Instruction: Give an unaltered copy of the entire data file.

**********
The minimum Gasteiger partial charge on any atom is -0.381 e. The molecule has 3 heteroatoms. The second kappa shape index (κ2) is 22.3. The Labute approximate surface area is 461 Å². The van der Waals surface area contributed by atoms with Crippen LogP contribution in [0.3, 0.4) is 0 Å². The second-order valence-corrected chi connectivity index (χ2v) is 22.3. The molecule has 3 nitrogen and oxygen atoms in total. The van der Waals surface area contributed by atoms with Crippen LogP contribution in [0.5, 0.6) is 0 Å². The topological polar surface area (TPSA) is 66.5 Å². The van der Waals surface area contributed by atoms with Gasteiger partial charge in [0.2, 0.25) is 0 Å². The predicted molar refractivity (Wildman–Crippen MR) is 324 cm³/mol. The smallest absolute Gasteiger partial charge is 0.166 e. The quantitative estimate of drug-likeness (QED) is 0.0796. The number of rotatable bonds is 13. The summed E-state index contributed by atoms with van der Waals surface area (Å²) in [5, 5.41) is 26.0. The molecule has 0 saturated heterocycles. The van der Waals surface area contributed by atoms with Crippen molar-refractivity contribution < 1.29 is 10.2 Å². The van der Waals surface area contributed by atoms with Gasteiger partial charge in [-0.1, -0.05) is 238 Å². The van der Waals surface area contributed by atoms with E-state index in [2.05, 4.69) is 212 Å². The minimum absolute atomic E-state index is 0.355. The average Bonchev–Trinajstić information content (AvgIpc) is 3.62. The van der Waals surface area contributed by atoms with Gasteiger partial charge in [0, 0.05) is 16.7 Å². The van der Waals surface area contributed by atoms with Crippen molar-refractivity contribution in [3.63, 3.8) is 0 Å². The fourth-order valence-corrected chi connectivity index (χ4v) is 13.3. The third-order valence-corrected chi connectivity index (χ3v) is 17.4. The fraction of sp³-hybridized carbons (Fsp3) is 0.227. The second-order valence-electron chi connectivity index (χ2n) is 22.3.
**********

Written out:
The minimum Gasteiger partial charge on any atom is -0.381 e. The molecule has 3 heteroatoms. The second kappa shape index (κ2) is 22.3. The Labute approximate surface area is 461 Å². The van der Waals surface area contributed by atoms with Crippen LogP contribution in [0.3, 0.4) is 0 Å². The second-order valence-corrected chi connectivity index (χ2v) is 22.3. The molecule has 3 nitrogen and oxygen atoms in total. The van der Waals surface area contributed by atoms with Crippen LogP contribution in [0.5, 0.6) is 0 Å². The topological polar surface area (TPSA) is 66.5 Å². The van der Waals surface area contributed by atoms with Gasteiger partial charge in [0.2, 0.25) is 0 Å². The predicted molar refractivity (Wildman–Crippen MR) is 324 cm³/mol. The smallest absolute Gasteiger partial charge is 0.166 e. The quantitative estimate of drug-likeness (QED) is 0.0796. The number of rotatable bonds is 13. The summed E-state index contributed by atoms with van der Waals surface area (Å²) in [5, 5.41) is 26.0. The molecule has 0 saturated heterocycles. The van der Waals surface area contributed by atoms with Crippen molar-refractivity contribution < 1.29 is 10.2 Å². The van der Waals surface area contributed by atoms with Gasteiger partial charge in [-0.1, -0.05) is 238 Å². The van der Waals surface area contributed by atoms with E-state index in [2.05, 4.69) is 212 Å². The minimum absolute atomic E-state index is 0.355. The average Bonchev–Trinajstić information content (AvgIpc) is 3.62. The van der Waals surface area contributed by atoms with Gasteiger partial charge in [0, 0.05) is 16.7 Å². The van der Waals surface area contributed by atoms with Crippen molar-refractivity contribution in [3.63, 3.8) is 0 Å². The fourth-order valence-corrected chi connectivity index (χ4v) is 13.3. The third-order valence-corrected chi connectivity index (χ3v) is 17.4. The fraction of sp³-hybridized carbons (Fsp3) is 0.227. The second-order valence-electron chi connectivity index (χ2n) is 22.3.